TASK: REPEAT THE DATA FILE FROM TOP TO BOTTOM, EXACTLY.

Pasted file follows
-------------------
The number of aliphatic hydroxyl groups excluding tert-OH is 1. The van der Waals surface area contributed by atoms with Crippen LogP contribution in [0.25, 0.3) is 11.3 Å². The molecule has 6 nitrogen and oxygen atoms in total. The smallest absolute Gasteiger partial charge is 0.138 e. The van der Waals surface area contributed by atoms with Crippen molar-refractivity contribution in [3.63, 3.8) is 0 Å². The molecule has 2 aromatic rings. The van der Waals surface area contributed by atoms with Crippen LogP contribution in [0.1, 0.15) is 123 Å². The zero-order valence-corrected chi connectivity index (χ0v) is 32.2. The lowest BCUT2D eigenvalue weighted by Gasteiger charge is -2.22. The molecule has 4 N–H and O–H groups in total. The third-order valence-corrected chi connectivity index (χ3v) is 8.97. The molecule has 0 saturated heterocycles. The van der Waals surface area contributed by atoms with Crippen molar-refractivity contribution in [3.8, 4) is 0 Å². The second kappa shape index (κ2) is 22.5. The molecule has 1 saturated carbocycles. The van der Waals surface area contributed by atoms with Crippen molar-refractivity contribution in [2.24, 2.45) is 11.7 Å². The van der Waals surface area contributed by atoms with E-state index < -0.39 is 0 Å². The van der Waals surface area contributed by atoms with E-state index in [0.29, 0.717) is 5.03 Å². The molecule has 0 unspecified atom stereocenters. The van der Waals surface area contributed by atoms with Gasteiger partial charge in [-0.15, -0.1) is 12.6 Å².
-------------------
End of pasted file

The number of aliphatic hydroxyl groups excluding tert-OH is 1. The van der Waals surface area contributed by atoms with Crippen LogP contribution in [0.25, 0.3) is 11.3 Å². The molecule has 6 nitrogen and oxygen atoms in total. The smallest absolute Gasteiger partial charge is 0.138 e. The van der Waals surface area contributed by atoms with Crippen molar-refractivity contribution in [3.63, 3.8) is 0 Å². The molecule has 2 aromatic rings. The van der Waals surface area contributed by atoms with Crippen LogP contribution in [0.1, 0.15) is 123 Å². The zero-order valence-corrected chi connectivity index (χ0v) is 32.2. The lowest BCUT2D eigenvalue weighted by Gasteiger charge is -2.22. The molecule has 4 N–H and O–H groups in total. The third-order valence-corrected chi connectivity index (χ3v) is 8.97. The molecule has 0 saturated heterocycles. The van der Waals surface area contributed by atoms with Crippen molar-refractivity contribution in [3.8, 4) is 0 Å². The second kappa shape index (κ2) is 22.5. The molecule has 1 saturated carbocycles. The van der Waals surface area contributed by atoms with Crippen molar-refractivity contribution in [2.24, 2.45) is 11.7 Å². The van der Waals surface area contributed by atoms with E-state index < -0.39 is 0 Å². The van der Waals surface area contributed by atoms with E-state index in [0.29, 0.717) is 5.03 Å². The molecule has 0 unspecified atom stereocenters. The van der Waals surface area contributed by atoms with Gasteiger partial charge in [-0.15, -0.1) is 12.6 Å².